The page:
Yet nobody called for an end to the missions on grounds of safety... Apollo was killed for bugetary reasons. I suggest that two fatal shuttle accidents in four times as many missions is, historically, a good rate. Only that they have been spectacular disasters and widely televised is different.

If you throw in Soviet manned space flight, the Space Shuttle's numbers get even better. I'll refer the reader to this Wikipedia article for details.

In his second post, he criticises NASA for sending 7 astronauts on what he calls a "garbage flight.": "Why risk that many people to operate a space-going garbage truck? If the damned thing had to fly at all, prudence would dictate that it carry the minimum crew capable of performing the mission."

To quote NASA's website, the mission objectives for this flight were to: "test and evaluate new safety procedures and conduct assembly and maintenance tasks on the (International Space) Station. A late addition to the timeline tasked the crew with first ever on-orbit repair of the Shuttle heat shield."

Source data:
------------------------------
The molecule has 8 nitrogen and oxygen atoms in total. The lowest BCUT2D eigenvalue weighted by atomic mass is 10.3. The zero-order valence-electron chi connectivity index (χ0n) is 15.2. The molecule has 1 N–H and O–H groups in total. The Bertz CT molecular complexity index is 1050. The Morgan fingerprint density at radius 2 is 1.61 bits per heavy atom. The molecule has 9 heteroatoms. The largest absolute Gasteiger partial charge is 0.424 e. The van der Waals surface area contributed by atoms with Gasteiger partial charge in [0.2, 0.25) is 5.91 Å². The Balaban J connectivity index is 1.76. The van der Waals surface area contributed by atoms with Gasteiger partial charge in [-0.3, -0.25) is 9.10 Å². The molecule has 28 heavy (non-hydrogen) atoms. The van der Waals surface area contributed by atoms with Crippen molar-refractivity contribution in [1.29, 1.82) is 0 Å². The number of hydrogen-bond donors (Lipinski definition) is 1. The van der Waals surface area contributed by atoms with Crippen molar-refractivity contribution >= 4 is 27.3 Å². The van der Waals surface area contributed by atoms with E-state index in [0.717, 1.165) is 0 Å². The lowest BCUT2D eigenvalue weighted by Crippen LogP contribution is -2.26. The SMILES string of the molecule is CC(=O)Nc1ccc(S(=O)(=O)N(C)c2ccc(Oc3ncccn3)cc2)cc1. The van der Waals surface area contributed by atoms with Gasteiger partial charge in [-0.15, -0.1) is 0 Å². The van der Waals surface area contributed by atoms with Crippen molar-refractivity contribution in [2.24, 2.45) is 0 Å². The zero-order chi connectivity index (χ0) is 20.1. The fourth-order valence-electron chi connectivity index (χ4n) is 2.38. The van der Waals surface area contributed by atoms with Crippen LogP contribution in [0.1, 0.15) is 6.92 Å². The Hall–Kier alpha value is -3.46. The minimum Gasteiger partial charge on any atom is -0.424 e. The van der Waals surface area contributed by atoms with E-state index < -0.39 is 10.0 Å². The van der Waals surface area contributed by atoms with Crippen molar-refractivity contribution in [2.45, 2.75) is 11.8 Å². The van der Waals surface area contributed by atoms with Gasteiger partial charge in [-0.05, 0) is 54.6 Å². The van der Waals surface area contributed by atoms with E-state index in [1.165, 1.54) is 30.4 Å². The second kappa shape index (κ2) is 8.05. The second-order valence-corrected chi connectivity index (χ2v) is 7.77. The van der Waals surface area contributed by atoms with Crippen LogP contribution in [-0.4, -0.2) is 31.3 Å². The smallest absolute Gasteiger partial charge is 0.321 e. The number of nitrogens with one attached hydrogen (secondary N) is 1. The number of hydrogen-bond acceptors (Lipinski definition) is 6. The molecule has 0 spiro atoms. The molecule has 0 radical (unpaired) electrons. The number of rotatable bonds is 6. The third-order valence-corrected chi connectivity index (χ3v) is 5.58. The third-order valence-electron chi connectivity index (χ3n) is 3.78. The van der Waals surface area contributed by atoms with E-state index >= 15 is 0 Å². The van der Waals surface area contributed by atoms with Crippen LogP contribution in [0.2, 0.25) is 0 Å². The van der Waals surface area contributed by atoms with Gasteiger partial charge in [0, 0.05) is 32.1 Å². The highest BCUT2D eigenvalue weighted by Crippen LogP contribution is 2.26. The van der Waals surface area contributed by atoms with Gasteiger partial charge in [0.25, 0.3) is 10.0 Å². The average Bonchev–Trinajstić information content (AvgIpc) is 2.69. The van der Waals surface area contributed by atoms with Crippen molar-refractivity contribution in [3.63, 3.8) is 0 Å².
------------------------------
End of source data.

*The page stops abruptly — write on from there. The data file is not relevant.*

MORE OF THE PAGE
The Shuttle is vital to the continued existence of the ISS, as only it can carry the parts and such to perform maintainance to the station, as well as being able to carry broken parts back to be repaired and reused. If the Shuttle program was killed, the ISS would be written off. This would result in future exploration of space being limited to unmanned missions until the distant future, since the ISS will be used to stage manned flights out of (eventually).

Lets look at the crew assignment for this flight. You have the mission commander, a pilot, and two spacewalkers (for repairs to the ISS. They were also there for repairs to the shuttle, if needed). That's four of the seven right there. Throw in a Manipulator Arm Operator, an expert in that task, to support the spacewalks, and you're up to five crew as your minimum. The other two are expert extras, master redundancies (though, obviously, they're sharing duties with the others). Considering what was being done on this mission, seven crew doesn't seem excessive at all.